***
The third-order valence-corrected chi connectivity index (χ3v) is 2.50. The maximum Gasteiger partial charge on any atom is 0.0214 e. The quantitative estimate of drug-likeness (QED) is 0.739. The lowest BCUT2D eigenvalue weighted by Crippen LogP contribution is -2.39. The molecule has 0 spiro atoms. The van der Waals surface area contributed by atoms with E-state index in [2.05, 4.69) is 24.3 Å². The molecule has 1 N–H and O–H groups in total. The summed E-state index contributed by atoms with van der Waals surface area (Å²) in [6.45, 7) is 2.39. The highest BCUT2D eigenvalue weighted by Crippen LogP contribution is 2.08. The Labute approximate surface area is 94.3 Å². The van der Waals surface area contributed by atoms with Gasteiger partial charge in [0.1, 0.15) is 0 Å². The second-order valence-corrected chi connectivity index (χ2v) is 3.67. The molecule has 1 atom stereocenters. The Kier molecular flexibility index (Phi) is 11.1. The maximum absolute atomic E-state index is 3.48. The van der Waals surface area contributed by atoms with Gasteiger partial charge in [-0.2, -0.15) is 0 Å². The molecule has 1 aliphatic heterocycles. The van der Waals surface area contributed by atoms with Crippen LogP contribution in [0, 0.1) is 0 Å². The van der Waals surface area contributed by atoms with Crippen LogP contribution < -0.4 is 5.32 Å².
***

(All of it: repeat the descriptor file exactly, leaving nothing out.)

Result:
The third-order valence-corrected chi connectivity index (χ3v) is 2.50. The maximum Gasteiger partial charge on any atom is 0.0214 e. The quantitative estimate of drug-likeness (QED) is 0.739. The lowest BCUT2D eigenvalue weighted by Crippen LogP contribution is -2.39. The molecule has 0 spiro atoms. The van der Waals surface area contributed by atoms with E-state index in [2.05, 4.69) is 24.3 Å². The molecule has 1 N–H and O–H groups in total. The summed E-state index contributed by atoms with van der Waals surface area (Å²) in [6.45, 7) is 2.39. The highest BCUT2D eigenvalue weighted by Crippen LogP contribution is 2.08. The Labute approximate surface area is 94.3 Å². The van der Waals surface area contributed by atoms with Gasteiger partial charge in [0.1, 0.15) is 0 Å². The second-order valence-corrected chi connectivity index (χ2v) is 3.67. The molecule has 1 atom stereocenters. The Kier molecular flexibility index (Phi) is 11.1. The maximum absolute atomic E-state index is 3.48. The van der Waals surface area contributed by atoms with Gasteiger partial charge in [-0.2, -0.15) is 0 Å². The molecule has 1 aliphatic heterocycles. The van der Waals surface area contributed by atoms with Crippen LogP contribution in [0, 0.1) is 0 Å². The van der Waals surface area contributed by atoms with Crippen LogP contribution < -0.4 is 5.32 Å².